Goodyear Concept Car Tires - Large at Detroit Auto Show
DETROIT, Jan. 8 -- Goodyear's concept tire showing is massive at the North American International Auto Show here.
Literally. The company's rim diameters at this show range from 17 to 22 inches; tread section widths spread up to 315 mm, or more than a foot wide.
``These works of art are larger than life,'' according to Bill Egan, chief engineer of advanced product technology, ``or at least, they seem to be. Bigger is better in Detroit.''
Take Ford's Mighty F-350 Tonka concept truck, which sports six huge Goodyear 22-inch hand-carved tires. More than 4 feet of tread width keep the truck rear planted firmly on the pavement.
The Tonka LT315/60R22 tires ``certainly look the part. Blocky, yet aesthetically pleasing, tread elements and aggressive shoulder styling accentuate the image portrayed by this Goliath-sized toy truck,'' Egan said.
Yet the mighty Ford is a hybrid, of sorts. The F-350 prototype stores recaptured braking energy hydraulically for significant fuel economy improvements.
On the Detroit show floor, Goodyear's considerable presence is evident across several automotive manufacturers. Egan said 19-inch run-flat concept tires reflect the future, despite the history evident in a concept Chevrolet Bel Air.
The Bel Air, evocative of the wildly popular 1955, '56 and '57 Chevys, refuses the retro label. ``It possess a heritage of exciting designs and performance, while its concept tires look to the future,'' Egan said.
With nearly 50 run-flat tire programs underway worldwide, Goodyear hints that run-flat tires will change the tire and automotive industries. Egan said the federal Transportation Recall Enhancement, Accountability and Documentation (TREAD) Act might drive run-flat tire development.
The act mandates new safety standards for tires, including the installation of pressure-monitoring systems by 2003. The systems are required when run-flat tires are used.
The Bel Air concept was designed from the same brand group that spawned the Chevrolet SSR roadster pickup. General Motors selected Goodyear to develop massive asymmetric performance tires for the innovative SSR specialty vehicle that goes into production in late 2002.
Goodyear originally developed concept tires -- featuring Chevrolet's bow- tie icon in the tread pattern -- for the SSR concept vehicle shown here at the 2000 show.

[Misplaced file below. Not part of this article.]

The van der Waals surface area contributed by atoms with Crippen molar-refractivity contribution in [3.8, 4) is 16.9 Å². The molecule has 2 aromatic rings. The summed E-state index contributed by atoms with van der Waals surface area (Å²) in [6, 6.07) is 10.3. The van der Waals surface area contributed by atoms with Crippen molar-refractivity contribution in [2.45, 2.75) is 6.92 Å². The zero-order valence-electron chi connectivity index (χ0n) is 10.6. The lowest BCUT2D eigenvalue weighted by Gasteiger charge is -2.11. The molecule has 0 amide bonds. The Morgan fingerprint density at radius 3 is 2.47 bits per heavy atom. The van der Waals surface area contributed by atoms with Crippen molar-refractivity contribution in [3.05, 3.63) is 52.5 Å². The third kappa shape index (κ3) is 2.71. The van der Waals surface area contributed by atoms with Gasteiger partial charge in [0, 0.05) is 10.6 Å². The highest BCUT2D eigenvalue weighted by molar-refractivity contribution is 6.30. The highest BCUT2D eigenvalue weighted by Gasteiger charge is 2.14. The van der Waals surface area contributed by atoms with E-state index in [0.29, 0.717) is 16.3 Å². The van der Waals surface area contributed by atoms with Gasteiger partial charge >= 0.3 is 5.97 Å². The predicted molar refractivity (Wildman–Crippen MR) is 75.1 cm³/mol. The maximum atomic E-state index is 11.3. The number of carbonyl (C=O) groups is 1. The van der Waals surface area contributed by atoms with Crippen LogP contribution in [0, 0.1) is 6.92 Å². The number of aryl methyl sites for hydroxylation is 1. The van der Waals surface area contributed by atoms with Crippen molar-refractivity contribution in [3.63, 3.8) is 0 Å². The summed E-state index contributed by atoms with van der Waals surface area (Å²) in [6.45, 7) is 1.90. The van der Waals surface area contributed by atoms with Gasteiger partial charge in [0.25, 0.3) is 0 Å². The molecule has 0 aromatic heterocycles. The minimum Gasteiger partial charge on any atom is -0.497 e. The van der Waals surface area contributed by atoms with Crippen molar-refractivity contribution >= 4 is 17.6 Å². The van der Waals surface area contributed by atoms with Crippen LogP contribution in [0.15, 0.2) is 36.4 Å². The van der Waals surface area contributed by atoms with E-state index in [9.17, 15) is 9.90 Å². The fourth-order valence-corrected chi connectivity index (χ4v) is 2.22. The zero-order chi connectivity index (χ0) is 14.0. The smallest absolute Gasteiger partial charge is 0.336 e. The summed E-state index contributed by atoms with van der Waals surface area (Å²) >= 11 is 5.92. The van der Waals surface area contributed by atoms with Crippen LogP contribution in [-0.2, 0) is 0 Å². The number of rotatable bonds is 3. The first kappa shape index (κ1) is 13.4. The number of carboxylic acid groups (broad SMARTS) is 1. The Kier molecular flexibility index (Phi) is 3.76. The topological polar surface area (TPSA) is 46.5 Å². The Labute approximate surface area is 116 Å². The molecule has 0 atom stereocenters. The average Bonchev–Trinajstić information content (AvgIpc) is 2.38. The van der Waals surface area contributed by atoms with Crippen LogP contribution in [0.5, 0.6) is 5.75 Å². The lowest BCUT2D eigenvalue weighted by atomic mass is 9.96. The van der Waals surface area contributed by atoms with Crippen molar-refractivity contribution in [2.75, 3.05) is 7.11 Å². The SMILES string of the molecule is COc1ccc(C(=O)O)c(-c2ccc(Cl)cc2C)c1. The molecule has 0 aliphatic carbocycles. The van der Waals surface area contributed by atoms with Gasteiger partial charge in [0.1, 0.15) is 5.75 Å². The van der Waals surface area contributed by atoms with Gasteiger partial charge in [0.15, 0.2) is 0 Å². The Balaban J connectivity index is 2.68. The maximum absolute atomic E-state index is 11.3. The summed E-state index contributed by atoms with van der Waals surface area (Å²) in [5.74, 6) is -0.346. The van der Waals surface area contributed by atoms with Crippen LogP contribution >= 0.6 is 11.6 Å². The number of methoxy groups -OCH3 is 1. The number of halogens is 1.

Goodyear engineers still are fine-tuning the super-wide Eagle RS-A performance tires in P255/45R19 (front) and P295/40R20 (rear) to propel the V-8-powered production vehicle.
``Concept tire development is important, because it allows us to contribute to automotive design trends that soon may be coming down the road. Communication between the automaker and tiremaker is paramount to keeping image and messages consistent through design,'' Egan added.
Production vehicles reflect the trend of large-diameter concept tires. ``Larger tires allow vehicle designers to make stylized wheels part of the package. In addition, larger brakes can be engineered for improved stopping capability,'' he said.
Tires really are a work of art. Sidewall design can remain ``minimalist to reflect the simple, chiseled lines of the Dodge M80 concept vehicle. Yet they only slightly hide the beautiful, clean tread design of the P265/50R20 concept tires,'' he said.
The Dodge Razor and its 19- and 20-inch tires are another back-to-basics design. Talk about clean design: the orange coupe doesn't even offer a trunk lid.
In other cases, stylized sidewalls may be equally as important as a rugged treadface, particularly when fitted on Jeep concepts.
Consider the green-striped 21-inch concepts on the Jeep Willys2 reprisal of last year's Willys concept. Or Goodyear's most durable off-road tire -- the Wrangler MT/R LT245/75R16 -- fitted on the 2003 Jeep Wrangler Rubicon, the ultimate factory off-roader shown here Monday.
And then, sometimes, concept tires make an impact that stand out in a crowd, Egan said. Ford's GT40 retro-rocket features P245/45R18 concept tires (front) and P285/45R19 (rear) -- and an ultra-performance tread design.
The modern-day version of its legendary GT40 racecar is powered by a 500- horsepower supercharged V-8. The original GT40 finished in the top three positions at the 1966 24 Hours at LeMans, and it remained a dominant force for the decade.
The concept tires on today's GT40, Egan said, are hard to miss. The gold- lettered words ``Goodyear Eagle'' emblazon the sidewalls.